Ohio State's Braxton Miller hoping for late Heisman push

Braxton Miller is 10-0 and his passer rating is up from 140.5 to 165.3. (USATSI)
Braxton Miller is 10-0 and his passer rating is up from 140.5 to 165.3.(USATSI)

Nearly every preseason Heisman watch list had him in the top two. Many had him pegged as a Heisman winner.

No doubt, Ohio State’s Braxton Miller was headed to New York.

“As long as the Buckeyes remain in the national title hunt -- and if Miller improves his passing efficiency -- he’ll remain at the forefront of the discussion,” Sporting News’ Ken Bradley wrote in August about his Heisman favorite, while cautioning how much can change in the coming months.

Well, Miller has kept Ohio State in the title hunt, he’s improved his passing -- and he can’t sniff the Heisman discussion. He can’t even get inside the coffee shop where there might be a table dedicated to Heisman talk.

Just like his team’s BCS hopes, Miller is muscled out, two of college football’s uncelebrated champions.

As indicated by the Heisman Pundit, eight quarterbacks are currently ahead of Miller in the race. This is understandable after Miller missed nearly three full games in September with an MCL injury. If the injury never had occurred, perhaps momentum could have carried Miller to New York even without gaudy numbers.

But the talented junior is holding out hope that somehow he can change the perception in the stretch run.

On his way to the team bus after rushing for 184 yards against Illinois last week, Miller told CBSSports.com he understands the unpredictable nature of the Heisman race -- a bad week or two and you’re gone.

“I want to get back in that talk,” Miller said.

Save output fit for a Manziel-Winston hybrid clone, Miller is probably not getting back. He’ll have three games left to make a splash -- Indiana, at Michigan and the Big Ten championship game, likely against Michigan State. Miller just doesn’t have the numbers to rival what the top quarterbacks are doing. Heck, he was almost benched after a sluggish start in the Northwestern game.

But it’s worth asking whether Miller, if healthy for a full year, would have cracked the top four or five after basically doing what was asked of him.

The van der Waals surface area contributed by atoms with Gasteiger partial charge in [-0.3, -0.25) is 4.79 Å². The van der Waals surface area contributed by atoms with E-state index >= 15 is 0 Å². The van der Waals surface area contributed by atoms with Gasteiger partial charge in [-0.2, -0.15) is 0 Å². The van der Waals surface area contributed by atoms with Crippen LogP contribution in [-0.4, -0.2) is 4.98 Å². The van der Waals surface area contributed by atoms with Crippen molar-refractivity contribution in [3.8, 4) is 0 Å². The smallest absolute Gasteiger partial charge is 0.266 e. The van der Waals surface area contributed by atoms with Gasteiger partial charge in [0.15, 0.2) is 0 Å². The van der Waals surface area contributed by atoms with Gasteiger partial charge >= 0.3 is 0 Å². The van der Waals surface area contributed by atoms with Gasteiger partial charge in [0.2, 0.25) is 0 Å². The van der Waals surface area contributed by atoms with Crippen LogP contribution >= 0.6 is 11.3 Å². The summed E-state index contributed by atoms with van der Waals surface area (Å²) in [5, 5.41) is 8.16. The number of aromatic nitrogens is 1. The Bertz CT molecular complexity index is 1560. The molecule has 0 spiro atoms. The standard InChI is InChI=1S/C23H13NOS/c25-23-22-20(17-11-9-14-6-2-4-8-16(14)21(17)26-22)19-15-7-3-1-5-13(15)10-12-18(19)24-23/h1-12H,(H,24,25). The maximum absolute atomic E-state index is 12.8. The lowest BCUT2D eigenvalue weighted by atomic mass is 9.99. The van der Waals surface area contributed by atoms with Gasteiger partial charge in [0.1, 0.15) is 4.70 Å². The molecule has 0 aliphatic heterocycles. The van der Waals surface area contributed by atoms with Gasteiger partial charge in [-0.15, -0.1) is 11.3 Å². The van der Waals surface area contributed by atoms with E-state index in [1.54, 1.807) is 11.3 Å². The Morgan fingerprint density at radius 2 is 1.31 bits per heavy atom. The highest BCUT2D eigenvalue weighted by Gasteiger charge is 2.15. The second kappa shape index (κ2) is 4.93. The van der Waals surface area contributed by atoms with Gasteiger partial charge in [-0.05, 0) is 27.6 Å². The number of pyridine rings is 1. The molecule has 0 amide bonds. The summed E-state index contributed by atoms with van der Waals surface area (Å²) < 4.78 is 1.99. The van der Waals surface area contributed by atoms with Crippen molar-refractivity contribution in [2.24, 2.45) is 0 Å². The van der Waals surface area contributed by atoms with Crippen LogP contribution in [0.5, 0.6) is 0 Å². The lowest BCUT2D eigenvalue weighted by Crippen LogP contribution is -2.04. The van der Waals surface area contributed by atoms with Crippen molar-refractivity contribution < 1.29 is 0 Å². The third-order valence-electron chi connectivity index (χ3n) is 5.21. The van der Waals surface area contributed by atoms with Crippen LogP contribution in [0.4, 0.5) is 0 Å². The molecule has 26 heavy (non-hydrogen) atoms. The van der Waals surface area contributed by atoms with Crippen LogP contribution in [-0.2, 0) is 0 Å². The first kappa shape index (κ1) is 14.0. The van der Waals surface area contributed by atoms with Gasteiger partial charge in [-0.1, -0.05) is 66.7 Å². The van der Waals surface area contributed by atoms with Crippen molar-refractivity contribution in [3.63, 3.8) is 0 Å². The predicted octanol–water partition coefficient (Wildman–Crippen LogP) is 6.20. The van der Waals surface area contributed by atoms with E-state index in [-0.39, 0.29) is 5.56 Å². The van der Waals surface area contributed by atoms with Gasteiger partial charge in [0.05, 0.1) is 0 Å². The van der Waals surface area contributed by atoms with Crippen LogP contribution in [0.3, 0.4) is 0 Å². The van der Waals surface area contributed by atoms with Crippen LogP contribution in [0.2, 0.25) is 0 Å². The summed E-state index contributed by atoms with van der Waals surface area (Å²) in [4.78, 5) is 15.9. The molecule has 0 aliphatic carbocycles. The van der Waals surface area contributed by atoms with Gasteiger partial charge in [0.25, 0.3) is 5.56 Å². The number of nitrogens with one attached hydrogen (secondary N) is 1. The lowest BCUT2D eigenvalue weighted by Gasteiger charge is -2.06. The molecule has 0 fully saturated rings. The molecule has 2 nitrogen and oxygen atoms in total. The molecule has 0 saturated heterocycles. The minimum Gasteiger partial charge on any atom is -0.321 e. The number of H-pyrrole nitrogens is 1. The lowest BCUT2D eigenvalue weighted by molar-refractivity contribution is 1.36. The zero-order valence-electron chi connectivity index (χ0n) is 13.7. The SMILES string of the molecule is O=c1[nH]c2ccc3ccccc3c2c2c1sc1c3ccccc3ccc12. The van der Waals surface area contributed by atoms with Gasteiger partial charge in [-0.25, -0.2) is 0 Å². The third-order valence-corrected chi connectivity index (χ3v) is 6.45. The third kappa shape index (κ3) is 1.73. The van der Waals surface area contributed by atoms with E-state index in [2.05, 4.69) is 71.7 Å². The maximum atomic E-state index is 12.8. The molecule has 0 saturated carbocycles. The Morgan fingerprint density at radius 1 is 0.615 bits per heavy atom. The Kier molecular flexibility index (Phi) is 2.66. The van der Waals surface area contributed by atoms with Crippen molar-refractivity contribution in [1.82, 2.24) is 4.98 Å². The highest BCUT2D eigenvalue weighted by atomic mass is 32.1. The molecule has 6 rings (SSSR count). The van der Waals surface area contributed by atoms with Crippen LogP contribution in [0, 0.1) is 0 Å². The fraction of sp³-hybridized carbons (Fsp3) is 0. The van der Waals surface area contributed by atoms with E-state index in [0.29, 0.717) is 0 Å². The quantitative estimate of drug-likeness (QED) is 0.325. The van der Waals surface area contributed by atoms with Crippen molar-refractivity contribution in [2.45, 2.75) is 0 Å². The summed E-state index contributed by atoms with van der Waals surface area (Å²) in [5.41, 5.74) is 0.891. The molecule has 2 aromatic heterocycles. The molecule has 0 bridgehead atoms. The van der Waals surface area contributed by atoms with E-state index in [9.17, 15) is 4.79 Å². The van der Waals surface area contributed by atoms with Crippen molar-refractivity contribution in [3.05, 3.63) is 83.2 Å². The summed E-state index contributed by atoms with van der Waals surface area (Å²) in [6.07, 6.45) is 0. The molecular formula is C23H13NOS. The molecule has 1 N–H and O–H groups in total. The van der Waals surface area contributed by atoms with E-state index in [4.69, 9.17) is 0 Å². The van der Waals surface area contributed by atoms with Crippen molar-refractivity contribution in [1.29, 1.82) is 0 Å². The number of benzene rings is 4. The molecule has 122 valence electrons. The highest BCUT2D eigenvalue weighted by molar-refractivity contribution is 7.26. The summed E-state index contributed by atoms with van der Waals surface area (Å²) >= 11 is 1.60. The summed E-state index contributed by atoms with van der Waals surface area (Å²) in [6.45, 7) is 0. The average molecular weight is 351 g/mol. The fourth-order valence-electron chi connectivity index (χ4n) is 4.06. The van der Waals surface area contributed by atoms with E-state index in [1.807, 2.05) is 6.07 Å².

Sporting News wanted wins and more accuracy. Miller is 10-0 and improved his passing from 58.3 to 68 percent. His passer rating is up from 140.5 to 165.3.

“A repeat performance (from 2012) moves him to the top of the list,” wrote Newsday in a Heisman preview, referencing Miller’s 3,310 passing-rushing yards and 28 total touchdowns (13 rushing).

Based on per-game production, Miller has improved from last year.

For comparison’s sake, let’s take the seven full games Miller has played this year and compare them to 2012. Miller got hurt in the first quarter against San Diego State, so we’re extracting his 2-for-2 passing performance for 30 yards and 5 yards rushing from this equation. Miller missed the subsequent California and Florida A&M games while nursing the injury. More importantly, he missed precious Heisman reps.

This is a breakdown of per-game production average, with rushing/passing attempts rounded up for the sake of continuity.

*PER GAME, 2012: 10-of-21 for 170 passing yards; 19 rushes for 106 yards; 2.33 total touchdowns (1.25 passing, 1.08 rushing), 0.5 interceptions

*PER GAME, 2013: 17-of-25 for 205 passing yards; 15 rushes for 85 yards, 2.85 total touchdowns (2.42 passing, 0.43 rushing), 0.42 interceptions

Miller averages 13 more total yards, 0.52 more touchdowns and 0.08 less interceptions despite four more passing attempts per game. Miller loses ground on rushing yards but the per-rush average is pretty much a wash (about 5.6 ypc each way).

After the video-game-numbers realm of Manziel-Winston-Petty-Lynch, Miller draws a slight comparison to another quarterback known more for winning than stats: Alabama’s A.J. McCarron.

McCarron isn’t a Heisman favorite but could get a trip to New York. He’d definitely get one before Miller.

Here are McCarron’s per-game numbers this year. Again, passing numbers are rounded up or down.

*McCarron: 18 of 26 passing, 223 yards, 2.71 total touchdowns.

McCarron is slightly more accurate but has less total yards and touchdowns than Miller. To be sure, Miller has not played LSU, Texas A&M and Ole Miss. McCarron faces better defenses. He's put together some clutch fourth-quarter drives.

This is not to debate whether McCarron or Miller deserves a Heisman invite, but to show that Miller, once with massive Heisman buzz, has disappeared from the race despite a decent season save injury.

If Miller caught fire in late November and went suit-shopping as a result, maybe that wouldn't exactly shock based on his body of work.

If Miller played a 13-game season, he’d be on pace for 3,770 yards, 37 touchdowns – and 13 wins.

“Why not?" asked Miller about trying to become a finalist. 





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